Ndebele house painting originated from the Southern Ndebele people of South Africa in the mid-18th century. Over time, the striking colours and patterns became key features of the overall design. By the late 20th century, however, a new style had evolved. What were once finger-painted works were now created using bundled twigs with feathers as brushes. The walls are still originally whitewashed, but the outlines and colours have significantly changed. The patterns and symbols can be seen today with a rich black outline around vivid colours. There are five main colours represented: red and dark red, yellow to gold, a sky blue, green, and sometimes pink. The colours give an intensified symbolic meaning to the Ndebele. They can represent status or power of the home's owners, offer prayer, announce a marriage in the home, and even commemorate a social protest.
It took me a few weeks of working on-site before I realised something was off.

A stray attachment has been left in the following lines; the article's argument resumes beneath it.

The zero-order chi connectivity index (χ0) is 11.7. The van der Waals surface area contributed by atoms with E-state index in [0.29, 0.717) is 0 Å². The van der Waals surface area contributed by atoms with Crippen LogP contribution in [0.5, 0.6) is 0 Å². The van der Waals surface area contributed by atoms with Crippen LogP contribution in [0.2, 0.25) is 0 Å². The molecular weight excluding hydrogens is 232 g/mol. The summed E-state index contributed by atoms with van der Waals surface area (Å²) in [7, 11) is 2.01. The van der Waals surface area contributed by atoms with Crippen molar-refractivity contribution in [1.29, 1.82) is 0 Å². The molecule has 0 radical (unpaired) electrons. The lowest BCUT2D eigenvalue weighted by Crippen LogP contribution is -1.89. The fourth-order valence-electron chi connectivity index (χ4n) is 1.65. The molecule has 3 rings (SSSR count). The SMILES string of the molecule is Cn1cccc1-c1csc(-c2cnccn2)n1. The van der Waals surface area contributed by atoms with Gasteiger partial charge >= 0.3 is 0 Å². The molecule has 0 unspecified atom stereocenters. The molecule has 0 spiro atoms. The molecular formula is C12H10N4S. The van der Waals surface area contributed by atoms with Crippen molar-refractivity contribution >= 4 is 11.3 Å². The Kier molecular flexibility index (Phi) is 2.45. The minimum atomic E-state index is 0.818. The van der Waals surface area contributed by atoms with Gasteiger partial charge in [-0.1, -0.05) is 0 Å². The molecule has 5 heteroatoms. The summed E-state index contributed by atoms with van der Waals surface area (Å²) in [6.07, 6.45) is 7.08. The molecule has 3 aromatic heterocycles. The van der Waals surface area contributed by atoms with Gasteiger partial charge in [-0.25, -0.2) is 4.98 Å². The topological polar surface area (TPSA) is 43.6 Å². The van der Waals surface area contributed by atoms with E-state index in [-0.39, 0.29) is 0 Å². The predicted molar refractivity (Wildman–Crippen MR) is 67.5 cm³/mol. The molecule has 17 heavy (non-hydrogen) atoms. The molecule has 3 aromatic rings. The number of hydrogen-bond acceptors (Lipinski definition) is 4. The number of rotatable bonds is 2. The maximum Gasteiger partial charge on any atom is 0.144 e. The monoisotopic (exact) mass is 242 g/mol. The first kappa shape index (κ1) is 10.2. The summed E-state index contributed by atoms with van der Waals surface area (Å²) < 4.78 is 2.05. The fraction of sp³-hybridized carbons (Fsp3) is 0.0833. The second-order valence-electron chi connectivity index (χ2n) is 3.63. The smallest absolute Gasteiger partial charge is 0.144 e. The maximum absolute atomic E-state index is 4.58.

The church is dark and / quiet except for a woman who / looks to be about ninety years / old, kneeling and sobbing
The blaze of a hummingbird hints in sweet shade, / Among brief petals that the year has brought, / Rolling out
As children we roamed wild, / covered in soot and dust, / baking cakes with mud and / donning crowns
An exploration of the decrepit huts lining the Athenian Riviera, and the beauty that can be found amidst their remains.
All of my encounters with Ndebele artwork have been so removed from the people it belongs to.
I have always been attracted to the ripped posters that are to be found, left to rot in various cities around the world.
I’m returning home but it doesn’t feel that way, not when I’m greeted at the airport by kevlar soldiers
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